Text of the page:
Clean Air, Healthy Families
New clean air standards from the Environmental Protection Agency could cut emissions of dangerous air pollutants like smog, soot and mercury, saving tens of thousands of lives each year. The coal industry and their friends in Congress are trying to block these standards, so we’re urging the Obama administration and EPA to stand strong and move ahead with these commonsense standards to protect public health—and ensure that Congress doesn’t block this critical effort.
Air pollution threatens our health
Nearly half of all Americans live in places with unsafe levels of air pollution, which causes heart attacks, asthma attacks, emergency room visits, hospital admissions and even death.
On days with high levels of smog pollution, even healthy adults who try to exercise outdoors can experience a reduction in lung function of between 15 and 20 percent. And deaths from cardiovascular and respiratory causes increase on days when air pollution is at its worst.
Studies also show that one in ten women of childbearing age has enough mercury in her bloodstream to put her child at risk of health effects should she become pregnant. The consequences are serious: Children who are exposed to even low-dosage levels of mercury in the womb can have impaired brain functions, including verbal, attention, motor control, and language deficits, and lower IQs.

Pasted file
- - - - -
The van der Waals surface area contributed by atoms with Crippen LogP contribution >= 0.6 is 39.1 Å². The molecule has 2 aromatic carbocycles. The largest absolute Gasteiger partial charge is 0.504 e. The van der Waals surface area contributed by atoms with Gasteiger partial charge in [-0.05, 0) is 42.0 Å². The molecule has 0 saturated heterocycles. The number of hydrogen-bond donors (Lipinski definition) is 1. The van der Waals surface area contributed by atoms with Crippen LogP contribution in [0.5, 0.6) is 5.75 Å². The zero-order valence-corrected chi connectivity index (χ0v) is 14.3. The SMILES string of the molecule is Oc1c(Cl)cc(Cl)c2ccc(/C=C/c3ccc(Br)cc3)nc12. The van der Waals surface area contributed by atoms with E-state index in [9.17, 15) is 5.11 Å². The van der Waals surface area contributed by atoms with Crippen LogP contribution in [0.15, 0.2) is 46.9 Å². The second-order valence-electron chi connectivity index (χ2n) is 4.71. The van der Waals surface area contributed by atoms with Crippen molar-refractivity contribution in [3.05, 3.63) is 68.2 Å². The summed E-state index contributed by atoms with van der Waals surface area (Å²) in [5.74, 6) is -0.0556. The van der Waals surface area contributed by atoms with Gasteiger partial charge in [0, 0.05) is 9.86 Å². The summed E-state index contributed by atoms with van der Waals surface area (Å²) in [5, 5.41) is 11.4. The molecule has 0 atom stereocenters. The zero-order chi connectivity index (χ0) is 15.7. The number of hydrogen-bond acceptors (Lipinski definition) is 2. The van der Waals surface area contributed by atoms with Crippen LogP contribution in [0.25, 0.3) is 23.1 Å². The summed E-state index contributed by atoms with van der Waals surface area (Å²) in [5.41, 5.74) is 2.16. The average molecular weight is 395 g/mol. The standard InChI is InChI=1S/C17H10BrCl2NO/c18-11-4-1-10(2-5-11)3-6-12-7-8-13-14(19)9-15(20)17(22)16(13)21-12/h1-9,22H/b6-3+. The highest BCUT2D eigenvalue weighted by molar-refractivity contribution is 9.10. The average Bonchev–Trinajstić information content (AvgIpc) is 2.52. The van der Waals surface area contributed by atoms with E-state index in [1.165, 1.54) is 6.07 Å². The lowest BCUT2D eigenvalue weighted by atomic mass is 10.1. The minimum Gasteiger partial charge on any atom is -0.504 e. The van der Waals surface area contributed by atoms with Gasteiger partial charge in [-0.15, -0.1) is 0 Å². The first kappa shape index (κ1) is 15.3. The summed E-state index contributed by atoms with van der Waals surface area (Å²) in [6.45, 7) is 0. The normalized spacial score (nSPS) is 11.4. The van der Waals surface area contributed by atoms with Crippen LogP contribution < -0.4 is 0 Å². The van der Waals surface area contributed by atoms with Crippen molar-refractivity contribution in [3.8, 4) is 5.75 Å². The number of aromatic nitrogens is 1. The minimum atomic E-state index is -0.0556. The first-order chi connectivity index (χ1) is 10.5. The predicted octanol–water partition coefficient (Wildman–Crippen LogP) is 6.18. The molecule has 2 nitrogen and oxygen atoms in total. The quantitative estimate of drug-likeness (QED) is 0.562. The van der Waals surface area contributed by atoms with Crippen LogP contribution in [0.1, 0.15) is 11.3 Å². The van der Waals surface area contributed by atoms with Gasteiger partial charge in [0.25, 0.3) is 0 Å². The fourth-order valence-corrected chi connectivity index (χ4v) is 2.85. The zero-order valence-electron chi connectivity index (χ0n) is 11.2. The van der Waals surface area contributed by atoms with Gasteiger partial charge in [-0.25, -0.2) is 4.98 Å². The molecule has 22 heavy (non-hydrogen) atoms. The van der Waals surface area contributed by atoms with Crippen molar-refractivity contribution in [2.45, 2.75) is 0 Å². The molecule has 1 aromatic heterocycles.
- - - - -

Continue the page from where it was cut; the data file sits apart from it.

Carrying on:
We need to clean up the largest polluters
The largest sources of these dangerous pollutants are well-known, and include power plants, industrial facilities, and cars and trucks. In fact, burning fossil fuels to power our transportation sector, generate electricity and power other industry produces roughly 90 percent of all U.S. emissions of nitrogen oxides—a key ingredient in smog pollution.
Coal-fired power plants alone spew tens of thousands of pounds of toxic mercury into our air every year, which falls to earth in the form of rain and contaminates rivers, lakes and streams. And it doesn’t take much mercury to have a big impact on our health. Scientists found that a single gram of mercury can contaminate an entire 20-acre lake.
With your help, we can save lives
Recently, the EPA moved ahead with efforts to significantly reduce soot and mercury pollution, and they’ll soon start developing critical standards for smog pollution. Combined, these standards will save tens of thousands of lives every year. Unfortunately, polluters and their allies in Congress have launched a coordinated attack to block these critical safeguards.
We’re working closely with our allies in the public health community, lobbying key senators, and rallying thousands of activists stand up for public health.
It won’t be easy, but if enough of us speak out, we can drown out the coal industry lobbyists and make sure that the EPA is allowed to do its job and protect public health.
- The American Lung Association estimates that 41 percent of all Americans live in areas with unhealthy levels of either soot or smog pollution.
- Right now, mercury pollution puts 1 in 10 women of childbearing age at risk.
- Together with our allies, we delivered more than 800,000 comments to the EPA in support of a strong mercury standard, and we delivered more than 420,000 comments in support of a strong soot pollution standard.
- On December 14, 2012, the Obama administration responded to this show of support by finalizing strengthened standards for deadly soot pollution that were loudly applauded by the environmental and public health communities.